LOS ALAMOS (AP) — A watchdog group is suing the federal government and managers of one of the nation’s premier nuclear weapons laboratories over missed deadlines for cleaning up hazardous waste left behind by decades of research.
    Nuclear Watch New Mexico filed its lawsuit in federal court, naming the U.S. Department of Energy and Los Alamos National Security LLC as defendants.
    The lawsuit points to a dozen violations. It says the defendants are liable for hundreds of thousands of dollars in civil penalties for failing to comply with a 2005 cleanup agreement with state officials.
    The Department of Energy did not immediately respond Tuesday to a request for comment. The agency typically doesn’t address pending litigation.
    The state recently proposed changes to the cleanup plan. The public has through the end of May to comment.

  • Burglary suspect nabbed in SF

    A 28-year-old Santa Fe man suspected of being involved in two April burglaries in Los Alamos has been caught, police said. The man, Jeremy Chavez, was caught after a brief car chase in Santa Fe around 1 p.m. April 16 after two people reportedly burgled a house in Los Alamos on Totavi Street.
    Santa Fe detectives apparently were able to tie Chavez to the burglaries from items found in his car shortly after police apprehended him. Chavez reportedly confessed his part in the burglary to Santa Fe detectives shortly after he was caught.
    The other person in his car was not the accomplice, according to court documents.
    Chavez told authorities that he and another suspect, who has not been apprehended yet, drove up to Los Alamos in a stolen White Mazda sedan that Saturday morning on April 16. In his confession, Chavez described to Santa Fe detectives what the house they burgled looked like, and Los Alamos detectives were able to match the description to an earlier complaint they received from a Totavi homeowner.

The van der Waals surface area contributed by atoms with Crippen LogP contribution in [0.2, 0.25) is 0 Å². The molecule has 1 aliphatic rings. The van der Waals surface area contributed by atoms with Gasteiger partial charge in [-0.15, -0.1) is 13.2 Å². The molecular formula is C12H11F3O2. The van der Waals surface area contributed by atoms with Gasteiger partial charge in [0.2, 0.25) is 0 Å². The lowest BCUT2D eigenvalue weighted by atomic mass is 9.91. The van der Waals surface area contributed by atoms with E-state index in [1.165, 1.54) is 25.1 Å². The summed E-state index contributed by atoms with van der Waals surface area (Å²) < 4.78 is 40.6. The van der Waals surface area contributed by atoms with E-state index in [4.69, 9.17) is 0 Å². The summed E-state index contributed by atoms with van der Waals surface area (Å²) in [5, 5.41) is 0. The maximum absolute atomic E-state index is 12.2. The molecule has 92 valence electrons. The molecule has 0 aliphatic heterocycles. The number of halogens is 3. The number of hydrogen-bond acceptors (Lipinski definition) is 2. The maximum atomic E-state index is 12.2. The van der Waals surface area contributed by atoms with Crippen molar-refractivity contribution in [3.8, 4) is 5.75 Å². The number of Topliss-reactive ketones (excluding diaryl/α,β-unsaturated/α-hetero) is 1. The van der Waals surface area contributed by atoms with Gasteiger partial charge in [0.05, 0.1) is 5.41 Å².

• Volunteers needed for trail cleanup

    Open Space Specialist Eric Peterson had a disappointing turnout for the first of four Trail Cleanup Days he has scheduled for this year. On Earth Day, no one showed up.
    Peterson admitted it might be a difficult day to get volunteers, since Earth Day fell on a Friday this year. He is hoping the second event – scheduled for Saturday to coincide with National River Cleanup – is more successful.
    Volunteer help has long been a critical part of maintaining the extensive series of trails in Los Alamos County. Restoring trails after both the Cerro Grande and Las Conchas fires would have been a monumental task without the efforts of volunteers.
    After the enthusiasm for restoring trails after a major catastrophe wears off, volunteerism tends to decline. But the fact is that trails need regular maintenance, and at present, Peterson is a one-main show. He is hoping to build a network of volunteers who will support several trail cleanups a year, and encourages trail users to participate.
    “This is just kind of the beginning, I’m hoping. If this goes well, I’ll be offering more volunteer projects throughout White Rock and Los Alamos,” Peterson said.
    Volunteers can show up at 9 a.m. Saturday at Overlook Park. The day will begin with a safety talk and filling out a waiver.

  • Honoring the fallen

    One name stood out Monday at the Los Alamos Police Department’s annual memorial to fallen police officers.  
    Det. Daniel Roberts called out that name three times during a ceremonial roll call at the memorial, but former Cmdr. Scott Mills did not answer. Instead, another police officer standing by the memorial silently walked over and faced the memorial’s bronze plaque, paused, then removed a small piece of black cloth covering a section of the memorial.
    Underneath was Scott Mills’ name.
    The memorial is reserved for those officers who served with the department but who did not die in the line of duty.
    “Although I did not know Scott personally, I know he will be remembered as a man who cared deeply for others,” said LAPD Chief Dino Sgambellone. “As stated in his obituary, as Scott moved through the ranks of law enforcement, he took pride in serving his community and showed compassion and kindness for all those he came in contact with.”
    Mills joined the LAPD in 1998 and except for a three-year stint with the Albuquerque Police Department from 2010 to 2012, served with the LAPD until 2013, when he retired.
    Mills was killed March 15 on Hwy. 550, while riding his motorcycle off-duty. He was slowing down to make a left turn when he was hit from behind by a pickup truck.